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Tackling a subnetting question which I can't get my head round


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#1
Stryker06

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I've got a network address - a class c address, and I am suposed to divide into 7 subnets. Now from what I know, it's not possible to create 7 subnets? correct?
if so, would anyone be able to tell how it's done? or direct me to a tutorial if the explanation is deemed too long.
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#2
brianmil0923

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Hey Stryker06,

What is the address? In order to solve this problem, you will need to use a custom/hard subnet mask. In other words it will not be one of the standard subnet masks, follow this LINK for an example.

:tazz:

dontcha just love binary math....... :)

Edited by brianmil0923, 18 November 2005 - 08:07 AM.

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#3
dsenette

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you can make any number of subnets you like (within reason...and within the bounds of the math involved)...doesn't matter if it's even numbers..odd numbers...
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#4
Stryker06

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I'm doing a practice test for Network+ certification. The address is 197.72.143.0

I've discovered that you can use the 6 = 8-2 rule, and use the first and last subnet as well. So the first subnet would be from 197.72.143.0 - .31 , the second subnet from .32 - .63 and so on. And then have room for one more subnet at the end.
I was wondering though what the gateway address is supposed to be now that I'm using the first subnet. Usually, the gateway with an address like this would be 197.72.143.1, right?, well, that address now happens to be a node address. So what is the gateway fro each subnet going to be now?
Sorry if this is all too basic for some of you, but bear with me plz.
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#5
brianmil0923

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Here is a handy Link. :)

The gateway address will be determined by whichever address from each subnet you assign to the ethernet interface on each core router. Keep in mind you cannot use the broadcast address in each subnet.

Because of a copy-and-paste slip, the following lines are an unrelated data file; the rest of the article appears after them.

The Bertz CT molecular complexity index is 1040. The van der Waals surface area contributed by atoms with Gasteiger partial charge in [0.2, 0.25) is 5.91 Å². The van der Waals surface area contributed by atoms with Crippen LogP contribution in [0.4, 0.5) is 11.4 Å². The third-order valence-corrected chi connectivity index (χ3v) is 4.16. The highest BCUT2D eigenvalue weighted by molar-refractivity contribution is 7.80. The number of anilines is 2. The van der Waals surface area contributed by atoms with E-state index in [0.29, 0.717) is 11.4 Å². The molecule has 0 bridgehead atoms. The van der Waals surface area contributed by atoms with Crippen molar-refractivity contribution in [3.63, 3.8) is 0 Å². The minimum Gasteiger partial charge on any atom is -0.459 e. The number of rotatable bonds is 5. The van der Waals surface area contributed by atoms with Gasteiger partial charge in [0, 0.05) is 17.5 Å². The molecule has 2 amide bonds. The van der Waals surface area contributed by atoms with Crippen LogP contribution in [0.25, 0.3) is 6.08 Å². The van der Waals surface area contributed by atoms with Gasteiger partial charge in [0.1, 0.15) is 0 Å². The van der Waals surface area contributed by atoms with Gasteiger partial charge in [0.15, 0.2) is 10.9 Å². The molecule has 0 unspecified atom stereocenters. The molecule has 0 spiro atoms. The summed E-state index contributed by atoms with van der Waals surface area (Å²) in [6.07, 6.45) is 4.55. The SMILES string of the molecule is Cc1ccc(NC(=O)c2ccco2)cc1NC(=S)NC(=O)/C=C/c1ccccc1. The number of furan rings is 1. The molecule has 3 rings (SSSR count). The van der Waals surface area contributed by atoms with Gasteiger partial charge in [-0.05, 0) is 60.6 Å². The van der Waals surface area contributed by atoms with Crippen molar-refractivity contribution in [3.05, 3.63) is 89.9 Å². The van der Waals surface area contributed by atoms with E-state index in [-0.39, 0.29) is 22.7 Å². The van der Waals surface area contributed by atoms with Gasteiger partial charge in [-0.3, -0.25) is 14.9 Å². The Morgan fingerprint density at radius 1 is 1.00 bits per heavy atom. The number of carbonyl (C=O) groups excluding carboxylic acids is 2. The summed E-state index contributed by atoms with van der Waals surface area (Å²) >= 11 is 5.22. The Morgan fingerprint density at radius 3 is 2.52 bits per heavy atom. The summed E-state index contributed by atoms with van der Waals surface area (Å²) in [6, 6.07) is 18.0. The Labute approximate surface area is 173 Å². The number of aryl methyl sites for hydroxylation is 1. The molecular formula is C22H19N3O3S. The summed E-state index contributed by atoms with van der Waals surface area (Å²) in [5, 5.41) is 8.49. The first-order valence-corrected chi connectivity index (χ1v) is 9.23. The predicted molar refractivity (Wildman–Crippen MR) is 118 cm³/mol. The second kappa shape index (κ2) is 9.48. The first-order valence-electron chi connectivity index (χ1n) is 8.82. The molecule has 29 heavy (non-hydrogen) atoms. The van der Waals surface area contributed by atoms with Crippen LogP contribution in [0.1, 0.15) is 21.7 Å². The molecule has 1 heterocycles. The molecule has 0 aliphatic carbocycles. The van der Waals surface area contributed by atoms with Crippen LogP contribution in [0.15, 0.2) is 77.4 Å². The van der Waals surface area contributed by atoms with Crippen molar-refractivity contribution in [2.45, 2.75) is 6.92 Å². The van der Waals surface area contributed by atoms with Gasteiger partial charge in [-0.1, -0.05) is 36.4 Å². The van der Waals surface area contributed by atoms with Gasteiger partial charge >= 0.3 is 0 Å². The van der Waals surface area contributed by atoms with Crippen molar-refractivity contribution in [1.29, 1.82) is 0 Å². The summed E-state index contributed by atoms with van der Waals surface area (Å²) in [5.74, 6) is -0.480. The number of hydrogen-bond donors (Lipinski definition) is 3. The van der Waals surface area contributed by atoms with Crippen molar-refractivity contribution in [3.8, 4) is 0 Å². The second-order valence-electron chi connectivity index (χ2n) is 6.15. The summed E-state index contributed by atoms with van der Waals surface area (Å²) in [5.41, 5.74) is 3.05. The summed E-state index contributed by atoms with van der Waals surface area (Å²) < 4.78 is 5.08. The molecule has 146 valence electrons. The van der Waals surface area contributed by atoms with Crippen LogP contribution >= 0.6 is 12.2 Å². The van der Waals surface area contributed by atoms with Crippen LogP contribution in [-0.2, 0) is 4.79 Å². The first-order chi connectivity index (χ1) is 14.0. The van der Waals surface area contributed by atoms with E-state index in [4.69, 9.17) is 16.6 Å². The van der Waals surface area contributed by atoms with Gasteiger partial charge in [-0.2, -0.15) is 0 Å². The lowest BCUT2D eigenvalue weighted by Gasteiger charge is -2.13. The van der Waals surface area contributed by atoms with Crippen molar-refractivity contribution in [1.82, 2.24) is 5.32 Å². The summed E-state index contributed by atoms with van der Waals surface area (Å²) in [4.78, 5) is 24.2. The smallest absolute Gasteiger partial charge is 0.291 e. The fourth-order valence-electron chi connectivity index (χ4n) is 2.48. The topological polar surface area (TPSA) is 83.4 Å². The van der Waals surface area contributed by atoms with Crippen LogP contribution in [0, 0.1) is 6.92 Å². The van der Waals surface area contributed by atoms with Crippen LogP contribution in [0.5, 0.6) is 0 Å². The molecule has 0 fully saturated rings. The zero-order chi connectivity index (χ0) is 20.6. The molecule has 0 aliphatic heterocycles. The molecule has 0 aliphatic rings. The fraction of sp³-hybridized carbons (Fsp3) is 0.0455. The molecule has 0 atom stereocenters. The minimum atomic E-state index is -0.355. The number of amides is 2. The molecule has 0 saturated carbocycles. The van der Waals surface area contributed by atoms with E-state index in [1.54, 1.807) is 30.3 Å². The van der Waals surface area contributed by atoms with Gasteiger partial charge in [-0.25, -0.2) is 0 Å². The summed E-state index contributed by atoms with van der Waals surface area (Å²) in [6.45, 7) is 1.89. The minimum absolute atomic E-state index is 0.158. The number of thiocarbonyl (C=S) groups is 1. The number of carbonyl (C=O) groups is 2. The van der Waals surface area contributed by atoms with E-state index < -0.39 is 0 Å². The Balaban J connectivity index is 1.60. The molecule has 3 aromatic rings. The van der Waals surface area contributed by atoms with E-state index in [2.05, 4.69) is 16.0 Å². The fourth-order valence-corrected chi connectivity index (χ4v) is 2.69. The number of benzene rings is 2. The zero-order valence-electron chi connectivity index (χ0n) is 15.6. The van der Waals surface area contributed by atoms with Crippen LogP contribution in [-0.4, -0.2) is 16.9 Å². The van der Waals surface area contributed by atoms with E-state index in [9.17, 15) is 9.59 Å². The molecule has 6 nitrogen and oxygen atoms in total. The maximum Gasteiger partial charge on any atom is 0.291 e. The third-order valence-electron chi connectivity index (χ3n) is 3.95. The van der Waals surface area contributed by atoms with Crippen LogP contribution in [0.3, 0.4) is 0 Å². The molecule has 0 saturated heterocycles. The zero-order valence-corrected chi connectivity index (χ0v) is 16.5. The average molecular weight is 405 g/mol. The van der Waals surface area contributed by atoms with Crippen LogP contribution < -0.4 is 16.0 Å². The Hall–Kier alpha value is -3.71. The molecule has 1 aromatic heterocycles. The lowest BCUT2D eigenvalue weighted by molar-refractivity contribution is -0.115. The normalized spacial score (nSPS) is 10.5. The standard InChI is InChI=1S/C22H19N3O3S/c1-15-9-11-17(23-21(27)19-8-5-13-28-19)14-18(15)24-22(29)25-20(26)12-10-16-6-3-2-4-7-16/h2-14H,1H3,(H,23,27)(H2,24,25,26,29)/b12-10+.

197.72.143.31
197.72.143.63
197.72.143.95
197.72.143.127
197.72.143.159
197.72.143.191
197.72.143.223
197.72.143.255


Normally, you would use the first assignable address from each subnet for this purpose. A subnet mask of 255.255.255.224 (or /27 for those of you who 'habla cisco :) ) will give you 8 subnets with 32 hosts per subnet.

In practice, you would then only use 7 subnets with one availible for expansion. As far as the math goes, you cannot have only 7 (has to be a power of 2)

TGIF (got out of work)....WOOT..sorry so short earlier// :tazz:
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#6
Stryker06

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Okay, so if I understand it correctly, can a host be used as a gateway as well? e.g, can address 197.72.143.1 be used as both?
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#7
brianmil0923

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Yes a host address can be used. a host is just a computer,router,fax machine,copier,toaster...whatever :tazz: ..that you assign an IP address to in an IP network.

Your gateway is a ROUTER, or more specifically, the IP address for the interface on the router to which a given subnet is connected. (which, by the way, is what you would set as the DEFAULT GATEWAY for that subnet)
In your case, 197.72.143.1 would be assigned to the Ethernet Interface on the router for subnet 1.

And for each of the computers connected to the network on subnet 1. 197.72.143.1 would be set as the default gateway in the tcp/ip settings.

Edited by brianmil0923, 19 November 2005 - 07:32 AM.

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